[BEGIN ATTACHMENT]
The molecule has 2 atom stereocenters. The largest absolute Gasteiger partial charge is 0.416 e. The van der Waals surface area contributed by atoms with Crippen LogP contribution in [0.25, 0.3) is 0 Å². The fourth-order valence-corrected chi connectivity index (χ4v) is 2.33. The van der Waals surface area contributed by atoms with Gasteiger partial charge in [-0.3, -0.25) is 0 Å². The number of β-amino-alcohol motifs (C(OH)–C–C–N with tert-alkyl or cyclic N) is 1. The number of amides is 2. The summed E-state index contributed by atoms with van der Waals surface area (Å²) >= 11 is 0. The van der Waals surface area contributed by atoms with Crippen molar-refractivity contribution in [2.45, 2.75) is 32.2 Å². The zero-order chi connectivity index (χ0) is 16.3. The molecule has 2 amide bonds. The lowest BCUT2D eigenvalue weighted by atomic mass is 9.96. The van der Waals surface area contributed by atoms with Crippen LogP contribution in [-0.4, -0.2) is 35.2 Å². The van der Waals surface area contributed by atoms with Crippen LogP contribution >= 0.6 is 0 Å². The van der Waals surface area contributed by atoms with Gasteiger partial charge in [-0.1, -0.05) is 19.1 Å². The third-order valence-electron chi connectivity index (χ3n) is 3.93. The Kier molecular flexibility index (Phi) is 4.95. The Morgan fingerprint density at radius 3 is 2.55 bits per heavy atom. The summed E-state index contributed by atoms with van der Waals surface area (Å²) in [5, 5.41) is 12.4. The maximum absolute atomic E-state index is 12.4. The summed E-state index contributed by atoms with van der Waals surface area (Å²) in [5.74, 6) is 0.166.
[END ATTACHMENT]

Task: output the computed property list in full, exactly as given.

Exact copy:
The molecule has 2 atom stereocenters. The largest absolute Gasteiger partial charge is 0.416 e. The van der Waals surface area contributed by atoms with Crippen LogP contribution in [0.25, 0.3) is 0 Å². The fourth-order valence-corrected chi connectivity index (χ4v) is 2.33. The van der Waals surface area contributed by atoms with Gasteiger partial charge in [-0.3, -0.25) is 0 Å². The number of β-amino-alcohol motifs (C(OH)–C–C–N with tert-alkyl or cyclic N) is 1. The number of amides is 2. The summed E-state index contributed by atoms with van der Waals surface area (Å²) >= 11 is 0. The van der Waals surface area contributed by atoms with Crippen molar-refractivity contribution in [2.45, 2.75) is 32.2 Å². The zero-order chi connectivity index (χ0) is 16.3. The molecule has 2 amide bonds. The lowest BCUT2D eigenvalue weighted by atomic mass is 9.96. The van der Waals surface area contributed by atoms with Crippen LogP contribution in [-0.4, -0.2) is 35.2 Å². The van der Waals surface area contributed by atoms with Crippen LogP contribution >= 0.6 is 0 Å². The van der Waals surface area contributed by atoms with Gasteiger partial charge in [-0.1, -0.05) is 19.1 Å². The third-order valence-electron chi connectivity index (χ3n) is 3.93. The Kier molecular flexibility index (Phi) is 4.95. The Morgan fingerprint density at radius 3 is 2.55 bits per heavy atom. The summed E-state index contributed by atoms with van der Waals surface area (Å²) in [5, 5.41) is 12.4. The maximum absolute atomic E-state index is 12.4. The summed E-state index contributed by atoms with van der Waals surface area (Å²) in [5.74, 6) is 0.166.